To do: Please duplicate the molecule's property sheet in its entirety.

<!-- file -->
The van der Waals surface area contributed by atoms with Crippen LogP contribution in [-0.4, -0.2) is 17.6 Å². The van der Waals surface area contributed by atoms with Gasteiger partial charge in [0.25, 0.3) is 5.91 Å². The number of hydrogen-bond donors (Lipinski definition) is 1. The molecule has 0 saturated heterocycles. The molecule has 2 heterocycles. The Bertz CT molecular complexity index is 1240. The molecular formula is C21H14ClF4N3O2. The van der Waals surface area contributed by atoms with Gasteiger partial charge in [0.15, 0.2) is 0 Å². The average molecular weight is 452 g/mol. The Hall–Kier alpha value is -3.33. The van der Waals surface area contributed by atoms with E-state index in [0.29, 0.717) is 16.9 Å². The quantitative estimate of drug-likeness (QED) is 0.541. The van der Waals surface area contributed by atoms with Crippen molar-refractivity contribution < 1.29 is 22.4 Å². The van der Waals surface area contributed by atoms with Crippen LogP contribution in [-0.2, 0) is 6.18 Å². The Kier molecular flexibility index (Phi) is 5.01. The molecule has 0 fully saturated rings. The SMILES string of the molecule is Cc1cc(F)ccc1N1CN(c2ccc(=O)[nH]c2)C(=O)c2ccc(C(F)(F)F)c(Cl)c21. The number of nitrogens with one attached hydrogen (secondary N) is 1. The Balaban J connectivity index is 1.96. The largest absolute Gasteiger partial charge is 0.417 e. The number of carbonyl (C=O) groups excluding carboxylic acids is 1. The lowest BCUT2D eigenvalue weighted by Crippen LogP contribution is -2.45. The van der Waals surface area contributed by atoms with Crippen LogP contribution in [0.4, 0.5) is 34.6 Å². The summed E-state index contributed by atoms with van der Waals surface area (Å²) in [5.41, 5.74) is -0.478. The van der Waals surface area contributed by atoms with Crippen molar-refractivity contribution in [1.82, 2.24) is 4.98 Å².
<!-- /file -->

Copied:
The van der Waals surface area contributed by atoms with Crippen LogP contribution in [-0.4, -0.2) is 17.6 Å². The van der Waals surface area contributed by atoms with Gasteiger partial charge in [0.25, 0.3) is 5.91 Å². The number of hydrogen-bond donors (Lipinski definition) is 1. The molecule has 0 saturated heterocycles. The molecule has 2 heterocycles. The Bertz CT molecular complexity index is 1240. The molecular formula is C21H14ClF4N3O2. The van der Waals surface area contributed by atoms with Gasteiger partial charge in [0.15, 0.2) is 0 Å². The average molecular weight is 452 g/mol. The Hall–Kier alpha value is -3.33. The van der Waals surface area contributed by atoms with E-state index in [0.29, 0.717) is 16.9 Å². The quantitative estimate of drug-likeness (QED) is 0.541. The van der Waals surface area contributed by atoms with Crippen molar-refractivity contribution < 1.29 is 22.4 Å². The van der Waals surface area contributed by atoms with Crippen LogP contribution in [-0.2, 0) is 6.18 Å². The Kier molecular flexibility index (Phi) is 5.01. The molecule has 0 fully saturated rings. The SMILES string of the molecule is Cc1cc(F)ccc1N1CN(c2ccc(=O)[nH]c2)C(=O)c2ccc(C(F)(F)F)c(Cl)c21. The number of nitrogens with one attached hydrogen (secondary N) is 1. The Balaban J connectivity index is 1.96. The largest absolute Gasteiger partial charge is 0.417 e. The number of carbonyl (C=O) groups excluding carboxylic acids is 1. The lowest BCUT2D eigenvalue weighted by Crippen LogP contribution is -2.45. The van der Waals surface area contributed by atoms with Crippen LogP contribution in [0.4, 0.5) is 34.6 Å². The summed E-state index contributed by atoms with van der Waals surface area (Å²) in [5.41, 5.74) is -0.478. The van der Waals surface area contributed by atoms with Crippen molar-refractivity contribution in [1.82, 2.24) is 4.98 Å².